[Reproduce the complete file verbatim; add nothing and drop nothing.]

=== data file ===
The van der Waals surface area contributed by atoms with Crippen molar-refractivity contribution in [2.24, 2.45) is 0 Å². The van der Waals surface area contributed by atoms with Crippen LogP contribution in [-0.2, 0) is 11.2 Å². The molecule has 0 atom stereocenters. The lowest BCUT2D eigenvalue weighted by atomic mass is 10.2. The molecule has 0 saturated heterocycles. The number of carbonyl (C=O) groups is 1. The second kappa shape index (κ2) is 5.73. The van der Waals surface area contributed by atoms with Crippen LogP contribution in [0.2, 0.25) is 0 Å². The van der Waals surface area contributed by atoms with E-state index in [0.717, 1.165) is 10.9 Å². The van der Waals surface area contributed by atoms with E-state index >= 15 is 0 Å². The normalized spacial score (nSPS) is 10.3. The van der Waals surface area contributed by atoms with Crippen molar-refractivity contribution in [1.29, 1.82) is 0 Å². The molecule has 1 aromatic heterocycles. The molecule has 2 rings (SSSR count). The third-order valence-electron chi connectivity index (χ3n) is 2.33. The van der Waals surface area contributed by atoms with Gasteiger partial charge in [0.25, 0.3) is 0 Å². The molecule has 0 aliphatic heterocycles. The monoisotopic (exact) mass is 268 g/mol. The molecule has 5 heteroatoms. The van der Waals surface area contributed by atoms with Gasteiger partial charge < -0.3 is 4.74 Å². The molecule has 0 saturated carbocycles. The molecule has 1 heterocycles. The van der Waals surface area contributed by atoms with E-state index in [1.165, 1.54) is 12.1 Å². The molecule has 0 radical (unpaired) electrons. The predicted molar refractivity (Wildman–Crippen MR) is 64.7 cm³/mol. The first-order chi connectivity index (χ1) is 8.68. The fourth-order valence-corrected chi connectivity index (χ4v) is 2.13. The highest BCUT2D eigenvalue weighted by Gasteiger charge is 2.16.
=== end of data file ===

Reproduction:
The van der Waals surface area contributed by atoms with Crippen molar-refractivity contribution in [2.24, 2.45) is 0 Å². The van der Waals surface area contributed by atoms with Crippen LogP contribution in [-0.2, 0) is 11.2 Å². The molecule has 0 atom stereocenters. The lowest BCUT2D eigenvalue weighted by atomic mass is 10.2. The molecule has 0 saturated heterocycles. The number of carbonyl (C=O) groups is 1. The second kappa shape index (κ2) is 5.73. The van der Waals surface area contributed by atoms with Crippen LogP contribution in [0.2, 0.25) is 0 Å². The van der Waals surface area contributed by atoms with E-state index in [0.717, 1.165) is 10.9 Å². The van der Waals surface area contributed by atoms with E-state index >= 15 is 0 Å². The normalized spacial score (nSPS) is 10.3. The van der Waals surface area contributed by atoms with Crippen molar-refractivity contribution in [1.29, 1.82) is 0 Å². The molecule has 1 aromatic heterocycles. The molecule has 2 rings (SSSR count). The third-order valence-electron chi connectivity index (χ3n) is 2.33. The van der Waals surface area contributed by atoms with Gasteiger partial charge in [0.25, 0.3) is 0 Å². The molecule has 0 aliphatic heterocycles. The monoisotopic (exact) mass is 268 g/mol. The molecule has 5 heteroatoms. The van der Waals surface area contributed by atoms with Gasteiger partial charge < -0.3 is 4.74 Å². The molecule has 0 saturated carbocycles. The molecule has 1 heterocycles. The van der Waals surface area contributed by atoms with E-state index in [1.165, 1.54) is 12.1 Å². The molecule has 0 radical (unpaired) electrons. The predicted molar refractivity (Wildman–Crippen MR) is 64.7 cm³/mol. The first-order chi connectivity index (χ1) is 8.68. The fourth-order valence-corrected chi connectivity index (χ4v) is 2.13. The highest BCUT2D eigenvalue weighted by Gasteiger charge is 2.16.